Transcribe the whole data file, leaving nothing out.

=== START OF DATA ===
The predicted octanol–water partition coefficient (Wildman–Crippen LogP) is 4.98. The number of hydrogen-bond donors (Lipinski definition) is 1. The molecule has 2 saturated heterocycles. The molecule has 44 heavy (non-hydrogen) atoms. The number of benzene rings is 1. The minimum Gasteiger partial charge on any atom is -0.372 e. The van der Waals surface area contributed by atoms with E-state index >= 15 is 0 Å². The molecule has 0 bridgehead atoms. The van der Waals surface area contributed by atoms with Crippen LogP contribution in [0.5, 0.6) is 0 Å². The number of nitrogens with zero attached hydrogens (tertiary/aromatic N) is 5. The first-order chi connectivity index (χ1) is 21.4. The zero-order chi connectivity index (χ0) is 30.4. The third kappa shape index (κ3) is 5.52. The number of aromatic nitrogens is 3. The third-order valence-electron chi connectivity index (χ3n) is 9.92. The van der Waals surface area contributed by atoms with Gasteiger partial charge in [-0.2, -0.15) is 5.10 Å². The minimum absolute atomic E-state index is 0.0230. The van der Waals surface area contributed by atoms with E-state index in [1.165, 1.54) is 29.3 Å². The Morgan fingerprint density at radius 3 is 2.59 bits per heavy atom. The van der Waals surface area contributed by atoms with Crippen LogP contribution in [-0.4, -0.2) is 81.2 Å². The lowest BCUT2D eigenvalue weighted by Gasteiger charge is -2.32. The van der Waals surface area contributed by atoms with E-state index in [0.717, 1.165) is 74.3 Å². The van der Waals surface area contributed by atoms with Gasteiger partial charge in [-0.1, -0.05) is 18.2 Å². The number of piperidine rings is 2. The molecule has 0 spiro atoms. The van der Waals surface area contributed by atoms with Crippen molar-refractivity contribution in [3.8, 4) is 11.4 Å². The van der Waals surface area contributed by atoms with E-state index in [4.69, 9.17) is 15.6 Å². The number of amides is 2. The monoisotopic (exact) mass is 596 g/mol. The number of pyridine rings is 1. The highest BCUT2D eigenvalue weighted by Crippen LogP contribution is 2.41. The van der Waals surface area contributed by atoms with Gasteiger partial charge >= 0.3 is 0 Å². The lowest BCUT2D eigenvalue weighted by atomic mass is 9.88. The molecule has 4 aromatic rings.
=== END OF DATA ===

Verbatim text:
The predicted octanol–water partition coefficient (Wildman–Crippen LogP) is 4.98. The number of hydrogen-bond donors (Lipinski definition) is 1. The molecule has 2 saturated heterocycles. The molecule has 44 heavy (non-hydrogen) atoms. The number of benzene rings is 1. The minimum Gasteiger partial charge on any atom is -0.372 e. The van der Waals surface area contributed by atoms with E-state index >= 15 is 0 Å². The molecule has 0 bridgehead atoms. The van der Waals surface area contributed by atoms with Crippen LogP contribution in [0.5, 0.6) is 0 Å². The number of nitrogens with zero attached hydrogens (tertiary/aromatic N) is 5. The first-order chi connectivity index (χ1) is 21.4. The zero-order chi connectivity index (χ0) is 30.4. The third kappa shape index (κ3) is 5.52. The number of aromatic nitrogens is 3. The third-order valence-electron chi connectivity index (χ3n) is 9.92. The van der Waals surface area contributed by atoms with Gasteiger partial charge in [-0.2, -0.15) is 5.10 Å². The minimum absolute atomic E-state index is 0.0230. The van der Waals surface area contributed by atoms with E-state index in [1.165, 1.54) is 29.3 Å². The Morgan fingerprint density at radius 3 is 2.59 bits per heavy atom. The van der Waals surface area contributed by atoms with Crippen LogP contribution in [-0.4, -0.2) is 81.2 Å². The lowest BCUT2D eigenvalue weighted by Gasteiger charge is -2.32. The van der Waals surface area contributed by atoms with E-state index in [0.717, 1.165) is 74.3 Å². The van der Waals surface area contributed by atoms with Gasteiger partial charge in [-0.1, -0.05) is 18.2 Å². The number of piperidine rings is 2. The molecule has 0 spiro atoms. The van der Waals surface area contributed by atoms with Crippen molar-refractivity contribution in [3.8, 4) is 11.4 Å². The van der Waals surface area contributed by atoms with E-state index in [4.69, 9.17) is 15.6 Å². The number of amides is 2. The monoisotopic (exact) mass is 596 g/mol. The number of pyridine rings is 1. The highest BCUT2D eigenvalue weighted by Crippen LogP contribution is 2.41. The van der Waals surface area contributed by atoms with Gasteiger partial charge >= 0.3 is 0 Å². The lowest BCUT2D eigenvalue weighted by atomic mass is 9.88. The molecule has 4 aromatic rings.